Memory loss is a growing concern worldwide as populations continue to age. Rates of Alzheimer’s disease and dementia are climbing and are expected to double. As we age, there is some normal memory loss that we experience that is harmless. But how can you tell the difference between normal age-related memory loss and dementia?
Here are 10 signs that reveal your memory loss is something more serious and that you should see your doctor to be screened for dementia.
10 signs of dementia
Memory loss that disrupts daily life: You forget recent events, important dates, you rely on memory aids, and you are repeating yourself.
Difficulty planning or solving problems: You are experiencing greater difficulty with keeping up with bills or family members. Some tasks may even take you longer and you’re lacking concentration.
Familiar tasks become challenging: Driving to a familiar place now seems unknown, you can’t remember the rules to a favorite game, and adhering to a budget seems impossible.
Mood changes: Confusion, irritability, suspicion, anxious, and fearful are all different emotions a person with dementia may experience.
Confusion with time or place: Planning future events is difficult and hard to understand. There may be confusion about where the person is.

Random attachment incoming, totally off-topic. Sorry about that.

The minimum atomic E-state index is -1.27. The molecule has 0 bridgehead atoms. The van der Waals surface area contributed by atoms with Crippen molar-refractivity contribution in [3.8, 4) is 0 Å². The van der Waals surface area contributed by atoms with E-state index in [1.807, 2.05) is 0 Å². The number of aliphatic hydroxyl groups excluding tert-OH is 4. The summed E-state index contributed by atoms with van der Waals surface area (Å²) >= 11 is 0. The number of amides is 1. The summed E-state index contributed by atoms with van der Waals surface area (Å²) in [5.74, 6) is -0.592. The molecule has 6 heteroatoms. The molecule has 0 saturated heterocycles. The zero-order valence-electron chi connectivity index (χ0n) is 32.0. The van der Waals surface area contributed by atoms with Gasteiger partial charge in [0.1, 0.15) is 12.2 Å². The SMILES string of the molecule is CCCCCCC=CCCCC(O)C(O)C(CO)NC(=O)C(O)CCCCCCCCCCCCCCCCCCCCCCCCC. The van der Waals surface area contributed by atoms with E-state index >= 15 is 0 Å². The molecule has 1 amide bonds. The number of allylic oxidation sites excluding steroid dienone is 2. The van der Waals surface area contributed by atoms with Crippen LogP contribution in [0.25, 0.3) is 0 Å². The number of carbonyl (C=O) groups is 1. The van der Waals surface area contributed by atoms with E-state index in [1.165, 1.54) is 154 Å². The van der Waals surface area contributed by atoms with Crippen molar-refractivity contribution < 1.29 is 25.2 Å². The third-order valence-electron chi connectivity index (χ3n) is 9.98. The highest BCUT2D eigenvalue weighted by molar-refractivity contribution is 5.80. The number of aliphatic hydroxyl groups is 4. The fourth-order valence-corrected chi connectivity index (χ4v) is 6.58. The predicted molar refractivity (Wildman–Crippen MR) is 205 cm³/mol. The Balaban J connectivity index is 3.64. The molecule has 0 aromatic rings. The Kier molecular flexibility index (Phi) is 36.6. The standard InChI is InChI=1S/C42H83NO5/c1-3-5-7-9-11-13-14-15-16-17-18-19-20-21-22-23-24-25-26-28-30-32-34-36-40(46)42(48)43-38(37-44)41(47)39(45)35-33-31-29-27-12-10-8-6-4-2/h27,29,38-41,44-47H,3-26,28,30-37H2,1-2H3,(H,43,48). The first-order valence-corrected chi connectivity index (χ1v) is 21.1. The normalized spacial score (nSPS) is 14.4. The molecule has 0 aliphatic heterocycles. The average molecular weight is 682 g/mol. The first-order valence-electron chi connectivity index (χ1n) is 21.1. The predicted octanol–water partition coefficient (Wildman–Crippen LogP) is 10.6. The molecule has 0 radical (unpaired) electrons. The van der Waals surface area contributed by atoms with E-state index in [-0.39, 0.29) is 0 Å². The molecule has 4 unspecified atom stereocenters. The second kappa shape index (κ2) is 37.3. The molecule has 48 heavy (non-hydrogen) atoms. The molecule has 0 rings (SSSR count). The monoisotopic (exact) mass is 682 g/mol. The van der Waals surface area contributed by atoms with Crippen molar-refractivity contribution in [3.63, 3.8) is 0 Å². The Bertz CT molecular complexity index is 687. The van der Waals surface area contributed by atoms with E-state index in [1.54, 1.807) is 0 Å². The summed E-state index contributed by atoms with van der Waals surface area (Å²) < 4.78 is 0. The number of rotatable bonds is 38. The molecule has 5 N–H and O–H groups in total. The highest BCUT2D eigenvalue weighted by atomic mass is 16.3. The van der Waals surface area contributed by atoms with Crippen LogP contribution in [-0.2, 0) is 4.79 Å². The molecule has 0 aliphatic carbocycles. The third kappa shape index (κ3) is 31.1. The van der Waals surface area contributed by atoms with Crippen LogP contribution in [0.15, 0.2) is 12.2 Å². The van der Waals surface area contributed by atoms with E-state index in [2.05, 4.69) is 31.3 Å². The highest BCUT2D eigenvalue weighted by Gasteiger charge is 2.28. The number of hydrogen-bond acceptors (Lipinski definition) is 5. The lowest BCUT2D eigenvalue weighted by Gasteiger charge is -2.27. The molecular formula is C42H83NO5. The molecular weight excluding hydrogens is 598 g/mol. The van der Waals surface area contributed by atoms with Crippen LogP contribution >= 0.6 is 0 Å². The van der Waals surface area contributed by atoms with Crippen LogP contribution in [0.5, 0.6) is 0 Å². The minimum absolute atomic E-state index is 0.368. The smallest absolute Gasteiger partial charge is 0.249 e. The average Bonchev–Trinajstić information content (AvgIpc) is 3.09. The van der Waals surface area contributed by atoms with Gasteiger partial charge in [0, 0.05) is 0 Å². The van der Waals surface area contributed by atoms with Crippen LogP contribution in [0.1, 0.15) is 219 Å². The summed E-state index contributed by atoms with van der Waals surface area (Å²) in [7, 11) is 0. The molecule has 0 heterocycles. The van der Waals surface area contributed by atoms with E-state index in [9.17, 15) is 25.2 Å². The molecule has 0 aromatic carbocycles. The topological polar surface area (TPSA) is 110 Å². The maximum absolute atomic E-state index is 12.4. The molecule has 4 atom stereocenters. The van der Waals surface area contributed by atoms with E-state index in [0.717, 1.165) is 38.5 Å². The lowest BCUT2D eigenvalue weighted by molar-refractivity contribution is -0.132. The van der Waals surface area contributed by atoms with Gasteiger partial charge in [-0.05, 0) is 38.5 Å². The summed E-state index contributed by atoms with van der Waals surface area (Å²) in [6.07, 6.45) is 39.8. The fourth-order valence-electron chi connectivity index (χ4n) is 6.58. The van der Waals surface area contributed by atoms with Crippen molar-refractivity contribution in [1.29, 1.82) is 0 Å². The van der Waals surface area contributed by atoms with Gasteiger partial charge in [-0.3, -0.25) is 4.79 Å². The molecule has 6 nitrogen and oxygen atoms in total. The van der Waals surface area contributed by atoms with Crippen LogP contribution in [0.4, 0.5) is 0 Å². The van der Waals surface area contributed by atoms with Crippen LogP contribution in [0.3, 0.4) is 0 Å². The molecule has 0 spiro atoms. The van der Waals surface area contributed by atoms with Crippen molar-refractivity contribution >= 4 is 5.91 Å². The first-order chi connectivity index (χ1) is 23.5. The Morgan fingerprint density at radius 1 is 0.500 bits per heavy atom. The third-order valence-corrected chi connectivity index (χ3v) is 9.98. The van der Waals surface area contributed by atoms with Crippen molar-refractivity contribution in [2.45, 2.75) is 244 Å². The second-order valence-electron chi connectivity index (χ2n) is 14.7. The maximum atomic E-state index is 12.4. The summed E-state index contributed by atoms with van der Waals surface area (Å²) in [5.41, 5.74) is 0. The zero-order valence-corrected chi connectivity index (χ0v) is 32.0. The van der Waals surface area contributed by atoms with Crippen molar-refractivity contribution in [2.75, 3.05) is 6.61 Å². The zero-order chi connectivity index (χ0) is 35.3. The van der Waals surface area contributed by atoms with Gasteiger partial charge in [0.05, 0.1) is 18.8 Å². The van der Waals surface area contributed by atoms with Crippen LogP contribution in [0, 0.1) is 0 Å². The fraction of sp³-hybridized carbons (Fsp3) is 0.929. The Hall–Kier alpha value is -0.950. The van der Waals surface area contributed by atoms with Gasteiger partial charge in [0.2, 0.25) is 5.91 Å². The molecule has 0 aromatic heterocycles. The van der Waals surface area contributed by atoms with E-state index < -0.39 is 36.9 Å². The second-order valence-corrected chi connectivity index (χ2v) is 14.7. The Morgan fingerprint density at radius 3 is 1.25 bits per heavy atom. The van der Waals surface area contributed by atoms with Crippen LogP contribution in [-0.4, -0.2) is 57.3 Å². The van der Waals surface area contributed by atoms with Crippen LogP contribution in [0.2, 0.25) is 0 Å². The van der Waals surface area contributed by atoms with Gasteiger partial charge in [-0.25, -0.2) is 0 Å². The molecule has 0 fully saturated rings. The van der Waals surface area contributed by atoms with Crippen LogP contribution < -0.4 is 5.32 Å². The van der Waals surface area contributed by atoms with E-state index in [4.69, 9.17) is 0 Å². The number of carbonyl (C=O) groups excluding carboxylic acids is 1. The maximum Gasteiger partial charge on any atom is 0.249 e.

Difficulty understanding what is being seen: Vision problems are common in dementia so reading, judging distances, and determining color and contrast is difficult.
Problems with speech or writing: Being unable to find the right word to say, pausing in between sentences, or being unable to complete written sentences.
Misplacing items and being unable to retrace one’s steps: Putting objects in unusual places instead of where they belong. For example, putting car keys in the kitchen cupboard.
Decreased or poor judgment: Being irresponsible with money or not keeping up with their own personal appearance.
Withdrawal from society: Because these individuals may have a hard time following along with others, they may begin to disengage with the world, including co-workers, family and friends, and social settings in general.
If you or someone you know experiences these symptoms, it is recommended you have that checked out by a doctor to determine whether or not early dementia is present.